I bet this is the dictionary I’ve owned the longest. My Collins French-English English-French Dictionary is held together with tape. The ends of the pages are worn velvety soft. It’s gotten things written in it that would have seemed very clever when I was 12. I imagine I acquired it not long after the ninth printing, in November 1986–apparently from a French teacher, because it’s got a semi-legible inscription on the title page. Bonus points to any reader who can figure out what my teacher’s name was.
French was the first foreign language I learned. I haven’t taken a French class since 1989, but I’ve had to dredge up my middle-school-level Francais while traveling on three continents. It comes in handy at home sometimes, too.
I started on French when I was 7, before my family spent a month in Europe. For most of that time, we were in Britain–I had a life-changing encounter with a plate of orange duck at a Chinese restaurant in Edinburgh–but we also hopped over to France for a week. My mom took the opportunity to get me started on languages. A good move, as it turned out. I can’t imagine that I ever actually produced a word of French. I was a shy kid, and even at this age I’m embarrassed to speak languages that I’m not very good at. But we listened to lessons on records and I learned things like how to tell time, and the seed of language-learning was planted.
I suspect the dictionary came from an after-school class that I took in fifth or sixth grade. In seventh grade, I took a French immersion class. Not the kind where you use the foreign language all day, learning math and science like the natives do; I was at a regular English-speaking school, but just the fact that Madame Louvet never spoke English in her class was a big deal.
Learning French seems like a throwback to the time when the upper classes learned this poetic foreign language of love, snootiness, and wine. It’s perceived as less useful than Spanish, and in the U.S., of course that’s true. You aren’t going to meet a lot of people here who are more comfortable in French than English.
But, in a lot of the rest of the world, the balance shifts.
On a trip to West Africa in 2005, I discovered that everyone in Mali seemed to speak about two languages at a minimum; some spoke five or six. If your mom’s village speaks one language, and your dad’s village speaks another, and then you go somewhere else and learn the language there, you’re up to three before you even get to a colonial language. Most people speak Bambara, and there are more than 50 indigenous languages, but French is the official language, and even really bad French is useful.
Later on the same trip, I chatted off and on with a Moroccan taxi driver in French as he drove my dad and me on a day trip up into the Atlas Mountains. He asked me a question about my husband and I realized he meant my dad. Gack. “Ce n’est pas mon mari!” I exclaimed. “C’est mon père!”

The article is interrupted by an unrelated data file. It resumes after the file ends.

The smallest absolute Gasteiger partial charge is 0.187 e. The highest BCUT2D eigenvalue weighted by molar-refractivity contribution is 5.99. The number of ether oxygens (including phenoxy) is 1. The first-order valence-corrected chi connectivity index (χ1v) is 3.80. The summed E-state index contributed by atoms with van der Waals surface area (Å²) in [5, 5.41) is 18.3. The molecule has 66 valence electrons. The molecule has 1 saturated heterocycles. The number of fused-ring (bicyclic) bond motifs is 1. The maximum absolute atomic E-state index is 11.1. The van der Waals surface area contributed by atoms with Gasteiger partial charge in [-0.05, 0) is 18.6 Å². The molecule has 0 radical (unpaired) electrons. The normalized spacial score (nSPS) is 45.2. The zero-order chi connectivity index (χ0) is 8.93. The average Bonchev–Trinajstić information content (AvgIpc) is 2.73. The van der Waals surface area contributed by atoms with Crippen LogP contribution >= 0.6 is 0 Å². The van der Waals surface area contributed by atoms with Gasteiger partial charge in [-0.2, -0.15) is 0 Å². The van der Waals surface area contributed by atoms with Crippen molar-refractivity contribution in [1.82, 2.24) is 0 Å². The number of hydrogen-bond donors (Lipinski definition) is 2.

In 1998, at an outdoor museum in Bucharest, I ran into an older man who, when he realized I couldn’t speak Romanian, tried French on me. It sort of worked. He asked me where I was from, which I understood, but then I was mortified to realize I couldn’t remember how to say “United States” in French. I managed to get the idea of “America” across. “Les États-Unis!” he said. “Oui, oui, oui! Les États-Unis!” I agreed. After that mess, the conversation was pretty much over.
One day on a trip to Cambodia in 2001, I caught a ride on the back of a moped to a research institution in Phnom Penh, where I poked around and asked about science projects. During the reign of the Khmer Rouge, some signs of education, like wearing glasses or speaking French, could mean being singled out for mistreatment. My impression was that not a lot of professors had made it through that awful time in Cambodia’s history. Using a combination of English, French, and paper and pencil, a professor told me about his time working in the field, yoked like oxen to other men. He pointed to himself. Then he pointed to the other men. “Morts.”
All of the times like this when I’ve actually needed French, I never had this dictionary, or any dictionary. My limited vocabulary and weak listening comprehension skills had to make it on their own. These encounters show just how little of a language you have to know in order to connect with people who may themselves speak it as their second, third or fourth language.
Dictionary Stats: Collins French-English English-French Dictionary
publisher: Berkley Books, New York
length: 495 pages
guide words on p. 214: régaler vt: ~ qn to treat sb to a delicious meal; ~ qn de to treat sb to; se ~ vi to have a delicious meal; (fig) to enjoy o.s. rejet nm (action, aussi MÉD) rejection; (POÉSIE) enjambement, rejet; (BOT) shoot.
introduction: It includes a pronunciation guide with three columns: a left-hand column of French words with a particular sound, the phonetic symbol (m, tʃ, etc.) for that sound, then a right-hand column of English words with the sound. So, if you read across the line for the “sh” sound, you get “tache chat,” “ʃ” (the IPA symbol for “sh”), “sheep sugar crash masher.” There are sections for Consonnes/Consonants and Voyelles/Vowels. Most of these sounds are in both languages. The last two categories are less balanced. Diphtongues/Diphthongs has an empty column for French examples. Voyelles Nasales/Nasal Vowels has an empty English column.
obscenities: Mais non!